Dan Barkus

4/14 3d Printing and tuning

Tuesdays are the only week days that I have time to fly when it isn’t dark out and my replacement arm won’t be here until tomorrow.  I decided to try to print a replacement arm and see if I could fly with that.

The first arm I printed was made out of the same nylon that I used to print the rest of the parts on the quad.  I figured that it would be strong enough to support everything, but flexible enough not to snap in a crash.
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The part ended up being a little more flexible than I had expected and just wouldn’t be stiff enough to avoid flexing due to changes in motor thrust.
I decided to try another print in PLA which is a much more stiff material, but snaps pretty easily when bent.
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This is the PLA arm attached to the quad.  It feels less stiff than the other arms and is slightly whiter in color, but I think it will hold up fine until I can swap it out with the replacement tomorrow.  It might be a good idea to have a couple of these handy if I ever go somewhere to fly where I won’t have access to a printer or parts supplier.

I spent the afternoon flying in the small parking lot in my back yard instead of at the field that I normally fly at.  I don’t have any video because I was just trying to tune everything in and there wasn’t much to look at.
Before tuning, the quad was very loose to respond to any stick movements.  It took a while for it to move to the desired position.  I ended up raising the the P-gain to almost double what it was before and now the quad snaps into place with the slightest stick movement.  This is what I wanted, but I lost some of the finer control that I had before.  To correct this, I set up the sticks on the controller to react exponentially instead of linearly.  Now larger movements of the sticks close to the center have less of an effect on the position of the craft.  This also helps with more precise altitude control and making the craft responsive without being jerky.

4/12 Fun at the park

It was just too nice of a day to not to go flying despite my replacement motor arm not having arrived yet.  I ended up super gluing the arm back together.  I was a bit skeptical at first, but after letting the glue set for about an hour, the arm felt just as strong as the unbroken ones.

GOPR0126 (0-09-03-05) GOPR0126 (0-01-26-00) GOPR0126 (0-04-31-18)

 

There were a lot of people at the park and a few of them were pretty interested in seeing a quadcopter flying around.  A few people approached me and asked to wear the headset while I flew around.  It felt neat to be showing people the fun part of this hobby rather than the evil that the media portrays it as.  I kind of felt like a tour guide showing people the view from the skies.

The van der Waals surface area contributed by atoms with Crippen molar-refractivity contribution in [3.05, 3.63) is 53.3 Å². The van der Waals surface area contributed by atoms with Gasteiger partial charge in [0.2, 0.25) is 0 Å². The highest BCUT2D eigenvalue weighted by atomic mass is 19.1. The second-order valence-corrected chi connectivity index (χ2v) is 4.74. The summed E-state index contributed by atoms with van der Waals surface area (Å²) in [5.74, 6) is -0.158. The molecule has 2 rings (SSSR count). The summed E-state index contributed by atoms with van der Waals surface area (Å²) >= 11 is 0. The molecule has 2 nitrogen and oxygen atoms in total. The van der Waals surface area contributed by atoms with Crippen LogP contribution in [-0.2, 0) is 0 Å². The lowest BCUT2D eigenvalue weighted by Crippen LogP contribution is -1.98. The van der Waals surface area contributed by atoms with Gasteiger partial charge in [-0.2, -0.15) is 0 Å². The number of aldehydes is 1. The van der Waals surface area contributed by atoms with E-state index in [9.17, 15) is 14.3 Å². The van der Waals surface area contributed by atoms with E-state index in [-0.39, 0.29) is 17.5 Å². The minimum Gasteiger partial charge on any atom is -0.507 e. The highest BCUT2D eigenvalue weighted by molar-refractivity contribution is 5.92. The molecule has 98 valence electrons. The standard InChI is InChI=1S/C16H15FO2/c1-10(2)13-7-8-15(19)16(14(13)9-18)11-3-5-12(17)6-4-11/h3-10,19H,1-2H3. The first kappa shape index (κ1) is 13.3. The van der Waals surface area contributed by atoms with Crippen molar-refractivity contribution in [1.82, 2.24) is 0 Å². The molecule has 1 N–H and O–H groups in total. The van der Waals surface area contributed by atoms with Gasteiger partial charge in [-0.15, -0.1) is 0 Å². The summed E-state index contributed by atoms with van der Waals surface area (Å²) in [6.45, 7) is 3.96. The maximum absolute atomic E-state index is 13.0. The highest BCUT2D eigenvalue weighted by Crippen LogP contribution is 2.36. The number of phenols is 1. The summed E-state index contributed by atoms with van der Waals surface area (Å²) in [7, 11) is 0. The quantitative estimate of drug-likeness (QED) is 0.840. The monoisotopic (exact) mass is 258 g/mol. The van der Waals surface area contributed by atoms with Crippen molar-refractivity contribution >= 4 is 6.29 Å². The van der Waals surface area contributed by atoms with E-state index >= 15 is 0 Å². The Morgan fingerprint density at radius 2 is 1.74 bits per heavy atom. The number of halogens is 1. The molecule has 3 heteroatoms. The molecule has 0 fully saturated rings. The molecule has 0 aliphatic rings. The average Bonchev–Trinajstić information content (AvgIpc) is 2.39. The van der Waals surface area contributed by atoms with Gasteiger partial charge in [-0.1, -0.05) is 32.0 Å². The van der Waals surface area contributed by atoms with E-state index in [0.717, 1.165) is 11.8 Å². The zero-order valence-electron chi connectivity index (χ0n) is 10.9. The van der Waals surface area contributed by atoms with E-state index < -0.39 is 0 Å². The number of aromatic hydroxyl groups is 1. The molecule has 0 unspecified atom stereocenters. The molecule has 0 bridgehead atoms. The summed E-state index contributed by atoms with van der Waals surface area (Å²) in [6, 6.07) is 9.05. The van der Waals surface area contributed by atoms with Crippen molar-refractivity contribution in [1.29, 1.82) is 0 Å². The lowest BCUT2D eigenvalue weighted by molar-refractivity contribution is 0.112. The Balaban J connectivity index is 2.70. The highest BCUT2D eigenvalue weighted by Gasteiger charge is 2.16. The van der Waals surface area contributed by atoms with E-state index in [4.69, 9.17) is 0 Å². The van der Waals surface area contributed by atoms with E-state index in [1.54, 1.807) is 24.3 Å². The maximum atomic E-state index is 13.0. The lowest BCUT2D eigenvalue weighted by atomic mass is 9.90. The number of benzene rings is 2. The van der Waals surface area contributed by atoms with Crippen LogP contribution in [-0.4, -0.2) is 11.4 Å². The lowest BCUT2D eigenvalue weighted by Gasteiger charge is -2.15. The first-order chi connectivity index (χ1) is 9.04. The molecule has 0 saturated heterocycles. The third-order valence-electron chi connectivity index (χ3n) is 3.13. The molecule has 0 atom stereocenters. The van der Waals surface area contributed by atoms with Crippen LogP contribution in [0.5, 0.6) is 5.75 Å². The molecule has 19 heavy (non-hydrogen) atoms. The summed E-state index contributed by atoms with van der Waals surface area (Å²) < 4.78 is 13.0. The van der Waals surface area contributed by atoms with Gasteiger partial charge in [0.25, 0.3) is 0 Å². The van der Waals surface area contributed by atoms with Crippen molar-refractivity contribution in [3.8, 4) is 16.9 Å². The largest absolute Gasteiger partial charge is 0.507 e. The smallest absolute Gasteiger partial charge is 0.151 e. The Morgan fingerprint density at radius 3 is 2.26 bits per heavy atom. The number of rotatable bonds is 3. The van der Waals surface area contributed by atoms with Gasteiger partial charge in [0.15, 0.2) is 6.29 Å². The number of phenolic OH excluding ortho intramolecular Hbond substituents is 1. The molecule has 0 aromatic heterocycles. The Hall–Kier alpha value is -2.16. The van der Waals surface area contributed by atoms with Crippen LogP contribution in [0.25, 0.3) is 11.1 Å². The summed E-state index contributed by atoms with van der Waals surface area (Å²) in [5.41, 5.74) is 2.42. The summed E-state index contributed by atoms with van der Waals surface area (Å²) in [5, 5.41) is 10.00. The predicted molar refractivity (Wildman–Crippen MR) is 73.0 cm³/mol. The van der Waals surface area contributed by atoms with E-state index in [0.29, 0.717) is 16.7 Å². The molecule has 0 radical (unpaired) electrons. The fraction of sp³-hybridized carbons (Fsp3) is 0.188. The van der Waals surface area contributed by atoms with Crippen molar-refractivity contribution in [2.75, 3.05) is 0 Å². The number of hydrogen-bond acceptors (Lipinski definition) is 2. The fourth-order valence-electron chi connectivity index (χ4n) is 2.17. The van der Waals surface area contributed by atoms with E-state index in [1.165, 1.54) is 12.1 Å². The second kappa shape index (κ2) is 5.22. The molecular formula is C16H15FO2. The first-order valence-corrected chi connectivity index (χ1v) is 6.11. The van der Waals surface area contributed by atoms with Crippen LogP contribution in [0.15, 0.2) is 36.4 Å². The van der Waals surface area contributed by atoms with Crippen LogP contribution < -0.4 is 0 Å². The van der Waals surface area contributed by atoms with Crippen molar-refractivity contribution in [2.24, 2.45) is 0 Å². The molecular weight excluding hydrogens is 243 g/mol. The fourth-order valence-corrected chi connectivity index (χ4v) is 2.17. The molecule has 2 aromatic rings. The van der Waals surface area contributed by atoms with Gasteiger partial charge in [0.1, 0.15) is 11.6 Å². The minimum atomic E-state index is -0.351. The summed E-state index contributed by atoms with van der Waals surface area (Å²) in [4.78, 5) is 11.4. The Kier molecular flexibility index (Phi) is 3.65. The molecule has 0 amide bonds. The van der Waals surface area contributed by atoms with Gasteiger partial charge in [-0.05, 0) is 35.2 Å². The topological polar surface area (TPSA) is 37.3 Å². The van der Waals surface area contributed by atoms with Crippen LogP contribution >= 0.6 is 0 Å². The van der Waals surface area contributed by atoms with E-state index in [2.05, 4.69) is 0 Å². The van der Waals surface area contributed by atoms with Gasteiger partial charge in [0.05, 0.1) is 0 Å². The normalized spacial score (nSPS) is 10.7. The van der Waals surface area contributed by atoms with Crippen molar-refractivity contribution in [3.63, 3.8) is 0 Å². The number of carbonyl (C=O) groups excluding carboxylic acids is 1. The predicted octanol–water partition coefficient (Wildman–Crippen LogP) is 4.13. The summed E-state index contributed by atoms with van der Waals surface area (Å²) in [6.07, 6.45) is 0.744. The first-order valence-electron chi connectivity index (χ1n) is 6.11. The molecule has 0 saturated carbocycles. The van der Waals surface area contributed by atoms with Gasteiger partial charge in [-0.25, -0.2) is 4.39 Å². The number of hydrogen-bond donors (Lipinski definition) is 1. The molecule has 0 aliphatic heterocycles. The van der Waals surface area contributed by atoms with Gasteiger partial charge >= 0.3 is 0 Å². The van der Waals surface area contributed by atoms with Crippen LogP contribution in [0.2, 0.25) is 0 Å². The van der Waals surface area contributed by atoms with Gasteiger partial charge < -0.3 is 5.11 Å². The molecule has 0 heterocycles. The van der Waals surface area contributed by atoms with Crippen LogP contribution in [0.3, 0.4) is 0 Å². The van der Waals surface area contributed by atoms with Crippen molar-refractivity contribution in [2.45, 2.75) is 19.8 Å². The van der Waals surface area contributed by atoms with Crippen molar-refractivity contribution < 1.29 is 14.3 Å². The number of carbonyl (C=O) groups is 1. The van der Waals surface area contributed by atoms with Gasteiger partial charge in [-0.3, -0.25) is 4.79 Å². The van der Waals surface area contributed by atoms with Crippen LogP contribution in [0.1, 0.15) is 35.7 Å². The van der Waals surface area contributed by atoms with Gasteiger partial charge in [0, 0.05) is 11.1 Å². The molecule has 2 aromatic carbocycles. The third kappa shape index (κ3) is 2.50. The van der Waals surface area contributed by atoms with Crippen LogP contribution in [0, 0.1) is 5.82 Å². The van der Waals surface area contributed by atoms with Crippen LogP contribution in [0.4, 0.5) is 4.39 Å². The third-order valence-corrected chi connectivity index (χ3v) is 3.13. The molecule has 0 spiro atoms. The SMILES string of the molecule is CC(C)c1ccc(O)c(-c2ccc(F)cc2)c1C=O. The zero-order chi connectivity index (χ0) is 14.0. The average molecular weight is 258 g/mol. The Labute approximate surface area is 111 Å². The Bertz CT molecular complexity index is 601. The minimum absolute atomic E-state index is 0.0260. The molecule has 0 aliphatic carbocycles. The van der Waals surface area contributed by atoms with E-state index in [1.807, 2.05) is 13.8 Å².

GOPR0126 (0-01-51-02)A few people I met at the park waving to their buddy wearing the headset.

I tried practicing more controlled filming of actually trying to record something instead of just flying around pointlessly.  It was pretty tough to precisely control the craft as it’s currently setup, so I’m going to try and tighten up the controls with some better PID tuning the next time I fly.

I also managed to crash again although in a much less exciting fashion than before.  I’m willing to share the video of this one because I think it does a good job of showing some of the limitations of the multirotor platform.

The quad sort of just dropped once I changed direction.  This is due to all the turbulence caused by the multiple propellers.  This effect happens more often when descending straight down, but can happen in cases like this when the quad’s momentum pushes it through the turbulence it is creating.

The above image shows this effect.  The more colorful areas are the areas of higher turbulence.  These areas usually have pockets where there is less air than in the surrounding areas.  Less air means less “grip” for the props and therefor less thrust causing it to almost fall out of the sky.

The crash most likely would not have caused any damage to the craft if it hadn’t landed directly on the arm that I glued back together breaking it in the same exact place.

4/10 Shenanigans and a Crash

One of my roommates had a miniature ghoul Halloween decoration that was meant to hang from the ceiling.  Naturally, we thought it would be a fun thing to hang from the quad by a long string.  Unfortunately, we didn’t have any fishing line, so we had to use thick green yarn and the effect of a floating ghoul was lost, but it was still a lot of fun to fly with the thing hanging thirty feet below the craft.

I tried the FPV setup for the first time while flying.  It was cool for a while, but I kept losing video feed for segments of a couple seconds at a time which is pretty scary considering all you can see for that time is static.  Needless to say, I didn’t wear the headset too long, because being able to see where you’re flying is kind of important.  I suspect that the placement of my antenna on the quad is to blame here.  I had tucked it away inside the frame to avoid it being damaged if I crashed and I believe that the carbon fiber frame is blocking a lot of the signal.  My roommates that were with me did enjoy wearing the headset though.  I can’t wait until I can get that working flawlessly so I can see the video that they were excited about.

I got a bit too confident in my flying and tried zipping around in a somewhat enclosed area next to a building.  It didn’t end too well and I managed to hit a wall at full speed.  I ended up breaking two props and one of the arms that connects the motor to the frame.  The craft was a bit too loose handling for the maneuvers that I was trying to do, and my piloting was not up to par to be able to properly control the craft in that situation.20150415_005158oops

4/4 FPV

The main problem with the current setup of the quadcopter was that I couldn’t see what the gopro was recording while I was flying.  This made it hard to tell what was in shot and if I was fully capturing what I needed to be able to reconstruct a 3d model.